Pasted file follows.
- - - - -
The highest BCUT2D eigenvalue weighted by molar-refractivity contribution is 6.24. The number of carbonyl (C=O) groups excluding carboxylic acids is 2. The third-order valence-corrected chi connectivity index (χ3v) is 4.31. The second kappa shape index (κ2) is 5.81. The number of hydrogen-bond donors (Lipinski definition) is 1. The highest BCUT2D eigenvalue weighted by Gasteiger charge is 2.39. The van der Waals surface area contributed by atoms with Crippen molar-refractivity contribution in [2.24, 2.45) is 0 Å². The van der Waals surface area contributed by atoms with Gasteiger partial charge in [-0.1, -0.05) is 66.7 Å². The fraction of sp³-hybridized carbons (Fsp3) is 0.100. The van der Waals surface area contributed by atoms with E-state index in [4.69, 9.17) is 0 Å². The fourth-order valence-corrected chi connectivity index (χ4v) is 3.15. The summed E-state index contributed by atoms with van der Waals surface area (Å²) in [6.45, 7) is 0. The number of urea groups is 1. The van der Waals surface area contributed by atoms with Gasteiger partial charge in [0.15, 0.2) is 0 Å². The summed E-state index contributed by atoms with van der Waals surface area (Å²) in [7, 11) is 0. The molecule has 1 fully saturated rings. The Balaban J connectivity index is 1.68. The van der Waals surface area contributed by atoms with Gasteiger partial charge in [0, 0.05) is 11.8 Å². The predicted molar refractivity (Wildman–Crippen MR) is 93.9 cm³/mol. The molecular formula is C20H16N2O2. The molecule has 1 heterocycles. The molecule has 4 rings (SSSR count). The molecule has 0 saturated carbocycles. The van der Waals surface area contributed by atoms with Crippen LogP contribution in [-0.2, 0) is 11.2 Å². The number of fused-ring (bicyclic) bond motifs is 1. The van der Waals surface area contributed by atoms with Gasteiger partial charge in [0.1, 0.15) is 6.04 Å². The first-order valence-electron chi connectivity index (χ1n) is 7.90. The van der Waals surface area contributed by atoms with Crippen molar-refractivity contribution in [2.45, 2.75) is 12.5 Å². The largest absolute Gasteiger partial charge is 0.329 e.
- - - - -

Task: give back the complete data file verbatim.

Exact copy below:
The highest BCUT2D eigenvalue weighted by molar-refractivity contribution is 6.24. The number of carbonyl (C=O) groups excluding carboxylic acids is 2. The third-order valence-corrected chi connectivity index (χ3v) is 4.31. The second kappa shape index (κ2) is 5.81. The number of hydrogen-bond donors (Lipinski definition) is 1. The highest BCUT2D eigenvalue weighted by Gasteiger charge is 2.39. The van der Waals surface area contributed by atoms with Crippen molar-refractivity contribution in [2.24, 2.45) is 0 Å². The van der Waals surface area contributed by atoms with Gasteiger partial charge in [-0.1, -0.05) is 66.7 Å². The fraction of sp³-hybridized carbons (Fsp3) is 0.100. The van der Waals surface area contributed by atoms with E-state index in [4.69, 9.17) is 0 Å². The fourth-order valence-corrected chi connectivity index (χ4v) is 3.15. The summed E-state index contributed by atoms with van der Waals surface area (Å²) in [6.45, 7) is 0. The number of urea groups is 1. The van der Waals surface area contributed by atoms with Gasteiger partial charge in [0.15, 0.2) is 0 Å². The summed E-state index contributed by atoms with van der Waals surface area (Å²) in [7, 11) is 0. The molecule has 1 fully saturated rings. The Balaban J connectivity index is 1.68. The van der Waals surface area contributed by atoms with Gasteiger partial charge in [0, 0.05) is 11.8 Å². The predicted molar refractivity (Wildman–Crippen MR) is 93.9 cm³/mol. The molecular formula is C20H16N2O2. The molecule has 1 heterocycles. The molecule has 4 rings (SSSR count). The molecule has 0 saturated carbocycles. The van der Waals surface area contributed by atoms with Crippen LogP contribution in [-0.2, 0) is 11.2 Å². The number of fused-ring (bicyclic) bond motifs is 1. The van der Waals surface area contributed by atoms with Gasteiger partial charge in [0.1, 0.15) is 6.04 Å². The first-order valence-electron chi connectivity index (χ1n) is 7.90. The van der Waals surface area contributed by atoms with Crippen molar-refractivity contribution in [2.45, 2.75) is 12.5 Å². The largest absolute Gasteiger partial charge is 0.329 e.